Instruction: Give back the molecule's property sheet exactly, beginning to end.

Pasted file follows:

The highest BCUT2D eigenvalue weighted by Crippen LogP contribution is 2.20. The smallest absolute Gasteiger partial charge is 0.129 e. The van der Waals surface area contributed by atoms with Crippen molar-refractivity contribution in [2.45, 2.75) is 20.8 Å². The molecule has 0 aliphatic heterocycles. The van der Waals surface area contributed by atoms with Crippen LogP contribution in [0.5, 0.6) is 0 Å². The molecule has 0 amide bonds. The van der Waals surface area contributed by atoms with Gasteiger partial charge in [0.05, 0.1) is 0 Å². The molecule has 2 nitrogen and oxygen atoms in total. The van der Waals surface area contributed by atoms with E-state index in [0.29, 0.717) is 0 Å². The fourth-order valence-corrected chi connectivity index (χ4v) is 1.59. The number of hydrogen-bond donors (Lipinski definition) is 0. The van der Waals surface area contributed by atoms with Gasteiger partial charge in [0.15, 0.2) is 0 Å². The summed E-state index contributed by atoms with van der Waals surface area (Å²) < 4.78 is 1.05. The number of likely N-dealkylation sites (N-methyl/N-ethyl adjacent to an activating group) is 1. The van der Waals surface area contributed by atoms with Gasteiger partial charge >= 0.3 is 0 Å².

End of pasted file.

The highest BCUT2D eigenvalue weighted by Crippen LogP contribution is 2.20. The smallest absolute Gasteiger partial charge is 0.129 e. The van der Waals surface area contributed by atoms with Crippen molar-refractivity contribution in [2.45, 2.75) is 20.8 Å². The molecule has 0 aliphatic heterocycles. The van der Waals surface area contributed by atoms with Crippen LogP contribution in [0.5, 0.6) is 0 Å². The molecule has 0 amide bonds. The van der Waals surface area contributed by atoms with Gasteiger partial charge in [0.05, 0.1) is 0 Å². The molecule has 2 nitrogen and oxygen atoms in total. The van der Waals surface area contributed by atoms with E-state index in [0.29, 0.717) is 0 Å². The fourth-order valence-corrected chi connectivity index (χ4v) is 1.59. The number of hydrogen-bond donors (Lipinski definition) is 0. The van der Waals surface area contributed by atoms with Gasteiger partial charge in [0.15, 0.2) is 0 Å². The summed E-state index contributed by atoms with van der Waals surface area (Å²) < 4.78 is 1.05. The number of likely N-dealkylation sites (N-methyl/N-ethyl adjacent to an activating group) is 1. The van der Waals surface area contributed by atoms with Gasteiger partial charge >= 0.3 is 0 Å².